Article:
Waterford company working for education transformation

EY Entrepreneur of the Year finalists David and Sandra Whelan of VR Education

VR Education founders David and Sandra Whelan recently listed the company on the Irish and London stock exchanges.

VR Education founders David and Sandra Whelan recently listed the company on the Irish and London stock exchanges.


David and Sandra Whelan co-founded VR Education in 2014 in an effort to bring immersive technology to distance learning, thus transforming how students learn globally.

Formerly editor-in-chief of Virtual Reality Review, David has 14 years’ software development experience, with seven of those running his own web development studio.

Sandra, meanwhile, has worked as a senior editor and content creator for a virtual reality (VR) website and has significant experience working with large corporates.

Recipients of The Irish Times Business Person of the Month award for March, David and Sandra have also won a raft of international awards, one of which lauded their core product, Engage – a meeting platform that provides educators with the tools to share and publish their own immersive virtual classes.

Recently listed on both the Irish and London stock exchanges, VR Education Holdings has partnered education institutions including the University of Oxford and the Royal College of Surgeons in Ireland.

Since its listing, the company has signalled its intention to grow quickly, employing 26 people with plans to expand that team throughout the year.

What light-bulb moment prompted you to start up in business?

I got my epiphany the first time I used a virtual reality headset in 2014. I began researching the uses of virtual reality of that time and noticed high-end institutes were using this as a low-cost method of teaching and training. That was when I saw the potential for virtual reality to enter the education and training market for worldwide consumer use.

What were the best and worst pieces of advice you received when starting out?

The best advice that I’ve received has been that everything takes longer than expected. I don’t think I’ve ever taken on bad advice, I normally go with my gut feeling so if I hear advice that I may not 100 per cent agree with, I generally won’t go with it. If you don’t trust your gut in decision-making, I doubt you’ll be in business long.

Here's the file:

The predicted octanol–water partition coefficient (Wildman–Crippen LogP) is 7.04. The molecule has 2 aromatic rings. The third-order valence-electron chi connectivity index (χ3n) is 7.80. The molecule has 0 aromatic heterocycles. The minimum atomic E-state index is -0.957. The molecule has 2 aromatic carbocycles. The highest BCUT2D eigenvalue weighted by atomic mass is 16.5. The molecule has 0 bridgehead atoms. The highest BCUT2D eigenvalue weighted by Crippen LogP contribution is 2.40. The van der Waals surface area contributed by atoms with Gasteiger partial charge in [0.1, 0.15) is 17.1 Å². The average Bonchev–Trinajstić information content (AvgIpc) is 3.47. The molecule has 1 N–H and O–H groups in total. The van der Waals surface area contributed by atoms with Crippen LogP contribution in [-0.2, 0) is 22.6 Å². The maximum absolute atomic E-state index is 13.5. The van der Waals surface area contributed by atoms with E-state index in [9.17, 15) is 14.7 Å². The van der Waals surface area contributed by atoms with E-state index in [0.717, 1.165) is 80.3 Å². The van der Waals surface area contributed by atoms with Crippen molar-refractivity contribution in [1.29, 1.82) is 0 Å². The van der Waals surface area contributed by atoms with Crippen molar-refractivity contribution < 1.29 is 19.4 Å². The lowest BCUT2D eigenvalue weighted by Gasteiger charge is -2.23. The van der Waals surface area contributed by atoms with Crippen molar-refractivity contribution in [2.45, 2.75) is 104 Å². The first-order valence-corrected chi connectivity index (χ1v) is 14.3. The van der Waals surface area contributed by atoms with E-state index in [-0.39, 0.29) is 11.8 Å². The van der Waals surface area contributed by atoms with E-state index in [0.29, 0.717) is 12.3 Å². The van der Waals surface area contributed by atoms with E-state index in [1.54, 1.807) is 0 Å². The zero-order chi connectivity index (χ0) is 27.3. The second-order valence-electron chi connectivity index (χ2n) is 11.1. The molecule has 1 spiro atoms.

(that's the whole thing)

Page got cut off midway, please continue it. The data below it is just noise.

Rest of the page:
What numbers do you look at every day in your business?

We have a chief financial officer who deals with the overall numbers of the business. I believe that if you put more focus on your product and service, then the numbers will follow. Obviously, I keep an eye on the numbers to evaluate how the business has been doing and is doing. However, in such a fast-paced environment, no amount of calculations can truly predict how the business will perform in the future.

Where would you like your business to be in three years?

I have big dreams for VR Education, as I did just over three years ago when I borrowed €1,000 from my sister to begin this business. If you asked me back then what I planned on achieving with €1,000, I doubt you’d have thought I could build a company with a market cap of somewhere between €35 million and €40 million and over 25 staff. Now that I have the means, my imagination is the only thing that can restrict me. Watch this space!

What is the hardest thing you have ever done in business?

I remember we turned down investment when money was on the table and payroll was going to be tight for the following month. Things just didn’t feel right about the terms we were offered so we declined.

What is the single most important piece of advice you would offer to a less experienced entrepreneur?

Passion and pride are what I find most important. As you’ll be working 60, 70 and sometimes even 80 hours a week, you need passion for what you do. You need pride and if you accept anything less than perfect it will reflect in your end product. Finally, I’d say you need some luck along the way, I know I’ve certainly had some.